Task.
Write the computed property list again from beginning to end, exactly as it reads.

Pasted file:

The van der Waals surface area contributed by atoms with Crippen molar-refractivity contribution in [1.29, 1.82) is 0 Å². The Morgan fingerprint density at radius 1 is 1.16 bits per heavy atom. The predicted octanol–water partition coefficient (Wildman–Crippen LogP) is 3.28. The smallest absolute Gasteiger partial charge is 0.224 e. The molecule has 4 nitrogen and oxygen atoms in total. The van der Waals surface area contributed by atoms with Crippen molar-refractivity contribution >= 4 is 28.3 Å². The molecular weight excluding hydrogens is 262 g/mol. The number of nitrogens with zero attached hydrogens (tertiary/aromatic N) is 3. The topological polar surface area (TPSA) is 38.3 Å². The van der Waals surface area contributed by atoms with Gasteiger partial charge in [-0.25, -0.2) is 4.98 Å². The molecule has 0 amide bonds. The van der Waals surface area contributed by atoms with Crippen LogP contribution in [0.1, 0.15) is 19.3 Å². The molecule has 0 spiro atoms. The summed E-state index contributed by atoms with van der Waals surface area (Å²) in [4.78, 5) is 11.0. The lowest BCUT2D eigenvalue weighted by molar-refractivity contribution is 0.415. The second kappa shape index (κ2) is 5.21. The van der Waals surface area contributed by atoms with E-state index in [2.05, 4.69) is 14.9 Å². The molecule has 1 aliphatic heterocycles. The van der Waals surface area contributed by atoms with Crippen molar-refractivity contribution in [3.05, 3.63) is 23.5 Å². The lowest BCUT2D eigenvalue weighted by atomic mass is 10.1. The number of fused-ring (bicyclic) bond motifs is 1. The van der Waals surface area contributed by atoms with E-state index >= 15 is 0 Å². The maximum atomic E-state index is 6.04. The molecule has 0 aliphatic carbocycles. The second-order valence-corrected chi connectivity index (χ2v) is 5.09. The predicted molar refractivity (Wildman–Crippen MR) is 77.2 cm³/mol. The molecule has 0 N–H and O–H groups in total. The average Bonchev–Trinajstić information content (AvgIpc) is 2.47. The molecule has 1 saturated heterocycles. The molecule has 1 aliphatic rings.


The van der Waals surface area contributed by atoms with Crippen molar-refractivity contribution in [1.29, 1.82) is 0 Å². The Morgan fingerprint density at radius 1 is 1.16 bits per heavy atom. The predicted octanol–water partition coefficient (Wildman–Crippen LogP) is 3.28. The smallest absolute Gasteiger partial charge is 0.224 e. The molecule has 4 nitrogen and oxygen atoms in total. The van der Waals surface area contributed by atoms with Crippen molar-refractivity contribution >= 4 is 28.3 Å². The molecular weight excluding hydrogens is 262 g/mol. The number of nitrogens with zero attached hydrogens (tertiary/aromatic N) is 3. The topological polar surface area (TPSA) is 38.3 Å². The van der Waals surface area contributed by atoms with Gasteiger partial charge in [-0.25, -0.2) is 4.98 Å². The molecule has 0 amide bonds. The van der Waals surface area contributed by atoms with Crippen LogP contribution in [0.1, 0.15) is 19.3 Å². The molecule has 0 spiro atoms. The summed E-state index contributed by atoms with van der Waals surface area (Å²) in [4.78, 5) is 11.0. The lowest BCUT2D eigenvalue weighted by molar-refractivity contribution is 0.415. The second kappa shape index (κ2) is 5.21. The van der Waals surface area contributed by atoms with E-state index in [2.05, 4.69) is 14.9 Å². The molecule has 1 aliphatic heterocycles. The van der Waals surface area contributed by atoms with Crippen molar-refractivity contribution in [3.05, 3.63) is 23.5 Å². The lowest BCUT2D eigenvalue weighted by atomic mass is 10.1. The number of fused-ring (bicyclic) bond motifs is 1. The van der Waals surface area contributed by atoms with E-state index >= 15 is 0 Å². The maximum atomic E-state index is 6.04. The molecule has 0 aliphatic carbocycles. The second-order valence-corrected chi connectivity index (χ2v) is 5.09. The predicted molar refractivity (Wildman–Crippen MR) is 77.2 cm³/mol. The molecule has 0 N–H and O–H groups in total. The average Bonchev–Trinajstić information content (AvgIpc) is 2.47. The molecule has 1 saturated heterocycles. The molecule has 1 aliphatic rings.